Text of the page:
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Bus riders account for more than 20 percent of people using Lake Shore Drive every day while taking up a fraction of the space that cars do.

Every garage a trailhead

I was stunned by the brilliance of this sign this morning. Toodling around Ogden Dunes this morning with my boss, whom I picked up at Portage, Ind.'s South Shore station, I saw this posted just past the entrance to the Dunes' way cool residential neighborhood and park: THESE ROADS ARE OUR SIDEWALKS. PLEASE BE AWARE OF WALKERS, JOGGERS AND BICYCLISTS. THANK YOU.

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It does so many cool things:

  1. It sets priorities for road users
  2. It communicates a high quality of life
  3. It celebrates leisure and physical activity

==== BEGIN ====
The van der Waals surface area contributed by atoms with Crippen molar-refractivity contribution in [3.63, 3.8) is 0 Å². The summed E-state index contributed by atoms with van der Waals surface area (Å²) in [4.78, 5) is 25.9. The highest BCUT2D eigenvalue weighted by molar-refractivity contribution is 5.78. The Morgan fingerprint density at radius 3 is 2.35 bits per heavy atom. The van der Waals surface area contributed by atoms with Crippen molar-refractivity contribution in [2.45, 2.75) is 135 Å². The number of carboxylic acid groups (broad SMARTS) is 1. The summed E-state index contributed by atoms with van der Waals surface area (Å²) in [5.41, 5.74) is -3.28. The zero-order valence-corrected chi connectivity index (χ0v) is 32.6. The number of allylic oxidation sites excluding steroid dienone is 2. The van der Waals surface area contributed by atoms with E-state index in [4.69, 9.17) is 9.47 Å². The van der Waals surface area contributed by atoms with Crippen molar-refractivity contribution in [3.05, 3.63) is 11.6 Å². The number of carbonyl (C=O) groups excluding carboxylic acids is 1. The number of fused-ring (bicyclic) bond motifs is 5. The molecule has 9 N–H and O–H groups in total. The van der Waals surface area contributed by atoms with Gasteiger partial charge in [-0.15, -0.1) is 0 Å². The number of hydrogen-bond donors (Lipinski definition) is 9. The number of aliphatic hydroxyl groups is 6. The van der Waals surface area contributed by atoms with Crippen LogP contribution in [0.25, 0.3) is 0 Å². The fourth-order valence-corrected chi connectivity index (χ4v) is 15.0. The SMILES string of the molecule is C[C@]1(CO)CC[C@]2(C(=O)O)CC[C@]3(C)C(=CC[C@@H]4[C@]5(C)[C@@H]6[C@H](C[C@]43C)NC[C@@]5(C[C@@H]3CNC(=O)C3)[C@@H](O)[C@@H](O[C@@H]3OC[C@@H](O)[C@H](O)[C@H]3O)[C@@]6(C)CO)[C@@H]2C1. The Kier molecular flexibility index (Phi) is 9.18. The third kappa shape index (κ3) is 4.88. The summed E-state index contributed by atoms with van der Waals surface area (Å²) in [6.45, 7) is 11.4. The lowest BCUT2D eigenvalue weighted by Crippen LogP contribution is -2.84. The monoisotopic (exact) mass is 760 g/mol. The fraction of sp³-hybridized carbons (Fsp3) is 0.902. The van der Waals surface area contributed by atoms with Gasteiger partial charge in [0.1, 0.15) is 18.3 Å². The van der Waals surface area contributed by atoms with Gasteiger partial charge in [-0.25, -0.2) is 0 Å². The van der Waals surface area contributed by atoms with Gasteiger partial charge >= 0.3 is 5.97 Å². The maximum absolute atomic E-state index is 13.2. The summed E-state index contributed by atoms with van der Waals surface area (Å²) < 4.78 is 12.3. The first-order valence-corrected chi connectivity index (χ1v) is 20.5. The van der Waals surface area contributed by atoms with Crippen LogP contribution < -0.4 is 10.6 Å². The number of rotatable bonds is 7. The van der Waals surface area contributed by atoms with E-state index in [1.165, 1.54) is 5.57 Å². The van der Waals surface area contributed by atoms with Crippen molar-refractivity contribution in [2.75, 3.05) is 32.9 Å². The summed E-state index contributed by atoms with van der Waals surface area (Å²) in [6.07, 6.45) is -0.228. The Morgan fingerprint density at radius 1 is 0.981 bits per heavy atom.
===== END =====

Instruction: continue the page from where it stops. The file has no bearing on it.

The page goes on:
4. It extends the attraction from the lakeshore through the entire neighborhood
  5. It implies that residents will attack you as a horde and scatter the remains on the other side of the South Shore tracks if you, harried driver, should do anything, anything at all, to defy the sign. In short: it proclaims cohesiveness as a neighborhood in deciding what streets are for

Ever hear the term, Make every garage a trailhead? This sign does that; a technically fuller definition of multi-purpose trail would include cars. Every garage in Ogden Dunes is a trailhead.

Lots of suburban towns abhor sidewalks in residential areas. Go ahead, crack jokes about suburban paranoia about the city, but lots of times the advent of sidewalks in front of your house means your street is going to get wider and busier and faster, and you will lose trees and other beloved parts of your front yard; sidewalks can be a symptom of prioritizing car use too highly, instead of a feature. Transportation decisions are so often about the expansion of facilities and the separation of use. Better lots of times to share the space you have, and to let others know you expect them to share, too.

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